For an input graph G, a GNN is learnt to assign a class (from a pre-chosen set of node classes) to each given node n. The assignment is made considering the topology of the node n, i.e. its neighboring nodes. The neighboring nodes, in turn, come with their own topology. Thus, a node n, indirectly encompasses the entire graph topology. The figure shows that the pre-chosen set of node classes is {hamlet, village, city, metropolitan}, and the node is assigned the class village based on the highest probability output from the GNN. Node feature learning (used in node classification) is widely used in most other GNN learning tasks as well.

Edge Classification

For an input graph G, a GNN can be learnt to assign a class (from a pre-chosen set of edge classes) to each given edge e. The assignment is made considering the topologies of the connecting nodes, which indirectly encompass the entire graph topology. The edge classification is thus dependent on the node-level representations. The figure shows that the pre-chosen set of edge classes is {road, rail, marine, air}, and the edge (between nodes 4 and 5) is assigned the class road based on the highest probability output.

Combining Parts (Graphs/Subgraphs) Classification

We may assign a class to an entire graph, or a subgraph (which is not simply a node or an edge). The procedure typically starts with the learning of node-level embeddings, and then combining them with a function of choice, to build the representation for the graph (subgraph). These combined embeddings can be converted to class-specific probabilities by a simple neural network. In the figure, the nodes come from {village, metropolitan, hamlet, city}, and based on the corresponding feature representations, a selected area may belong to {industrial, agricultural, historical}. The node representations take into account the connecting edge types that come from {road, rail, marine, air}.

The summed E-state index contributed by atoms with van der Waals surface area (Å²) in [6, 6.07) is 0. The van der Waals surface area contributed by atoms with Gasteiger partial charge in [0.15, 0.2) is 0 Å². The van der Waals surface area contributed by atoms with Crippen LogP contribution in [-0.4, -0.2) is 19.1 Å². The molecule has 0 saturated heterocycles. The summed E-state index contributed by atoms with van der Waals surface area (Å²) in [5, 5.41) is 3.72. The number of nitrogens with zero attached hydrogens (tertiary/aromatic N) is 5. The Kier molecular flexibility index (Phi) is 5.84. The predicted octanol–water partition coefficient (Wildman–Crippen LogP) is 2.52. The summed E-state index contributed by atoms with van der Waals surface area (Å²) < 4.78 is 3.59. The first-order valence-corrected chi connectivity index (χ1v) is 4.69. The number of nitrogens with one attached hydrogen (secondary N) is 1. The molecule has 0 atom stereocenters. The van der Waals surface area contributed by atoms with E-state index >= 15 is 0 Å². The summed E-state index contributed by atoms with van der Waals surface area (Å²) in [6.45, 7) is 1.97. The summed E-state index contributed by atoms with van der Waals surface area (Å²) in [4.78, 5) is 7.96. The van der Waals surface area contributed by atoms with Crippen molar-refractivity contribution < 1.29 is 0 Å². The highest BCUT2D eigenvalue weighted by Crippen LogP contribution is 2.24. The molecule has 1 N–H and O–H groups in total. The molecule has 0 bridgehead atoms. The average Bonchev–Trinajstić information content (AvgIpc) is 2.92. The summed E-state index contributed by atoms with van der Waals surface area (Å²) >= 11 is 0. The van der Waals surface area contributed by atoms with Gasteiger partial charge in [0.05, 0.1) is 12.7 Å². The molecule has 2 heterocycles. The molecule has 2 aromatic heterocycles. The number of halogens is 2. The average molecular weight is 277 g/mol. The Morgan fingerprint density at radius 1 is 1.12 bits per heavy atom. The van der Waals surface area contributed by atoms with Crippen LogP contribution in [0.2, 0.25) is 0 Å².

Potential Parts Classification

For an input graph G, we may want to predict if a missing edge should exist or not, and if a given node may have a type T. The former can be seen as a (binary) edge classification problem, while the latter is essentially a (binary) node classification problem. Such binary classification problems have an essence of finding the existence or the nature of potential parts of the graph, when the parts are topologically known. The figure attempts to depict the scenario, where we wish to decide if a given property (node) should be designated for KFC (node type), and whether a road (edge) may be established between two given eating outlets. The (binary) edge classification is often referred to as the link prediction problem, useful in recommender systems. For instance, an edge may be established between a user and a movie, if the user likes the movie, else not.

Structure Mining Tasks in GNNs